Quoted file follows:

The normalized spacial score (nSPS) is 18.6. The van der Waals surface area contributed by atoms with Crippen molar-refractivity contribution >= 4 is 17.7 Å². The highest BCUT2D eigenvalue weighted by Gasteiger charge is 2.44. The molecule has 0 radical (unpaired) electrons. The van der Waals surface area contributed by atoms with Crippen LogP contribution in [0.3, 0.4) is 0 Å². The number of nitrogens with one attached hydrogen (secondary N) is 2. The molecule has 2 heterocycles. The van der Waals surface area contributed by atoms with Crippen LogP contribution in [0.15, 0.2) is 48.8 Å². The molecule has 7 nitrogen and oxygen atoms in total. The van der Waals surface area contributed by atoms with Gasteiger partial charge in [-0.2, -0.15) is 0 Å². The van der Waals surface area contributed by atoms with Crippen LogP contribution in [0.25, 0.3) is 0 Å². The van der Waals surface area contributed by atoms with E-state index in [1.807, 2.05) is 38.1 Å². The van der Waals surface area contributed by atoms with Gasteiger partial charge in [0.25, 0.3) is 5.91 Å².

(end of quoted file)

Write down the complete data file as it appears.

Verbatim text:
The normalized spacial score (nSPS) is 18.6. The van der Waals surface area contributed by atoms with Crippen molar-refractivity contribution >= 4 is 17.7 Å². The highest BCUT2D eigenvalue weighted by Gasteiger charge is 2.44. The molecule has 0 radical (unpaired) electrons. The van der Waals surface area contributed by atoms with Crippen LogP contribution in [0.3, 0.4) is 0 Å². The number of nitrogens with one attached hydrogen (secondary N) is 2. The molecule has 2 heterocycles. The van der Waals surface area contributed by atoms with Crippen LogP contribution in [0.15, 0.2) is 48.8 Å². The molecule has 7 nitrogen and oxygen atoms in total. The van der Waals surface area contributed by atoms with Gasteiger partial charge in [-0.2, -0.15) is 0 Å². The van der Waals surface area contributed by atoms with Crippen LogP contribution in [0.25, 0.3) is 0 Å². The van der Waals surface area contributed by atoms with E-state index in [1.807, 2.05) is 38.1 Å². The van der Waals surface area contributed by atoms with Gasteiger partial charge in [0.25, 0.3) is 5.91 Å².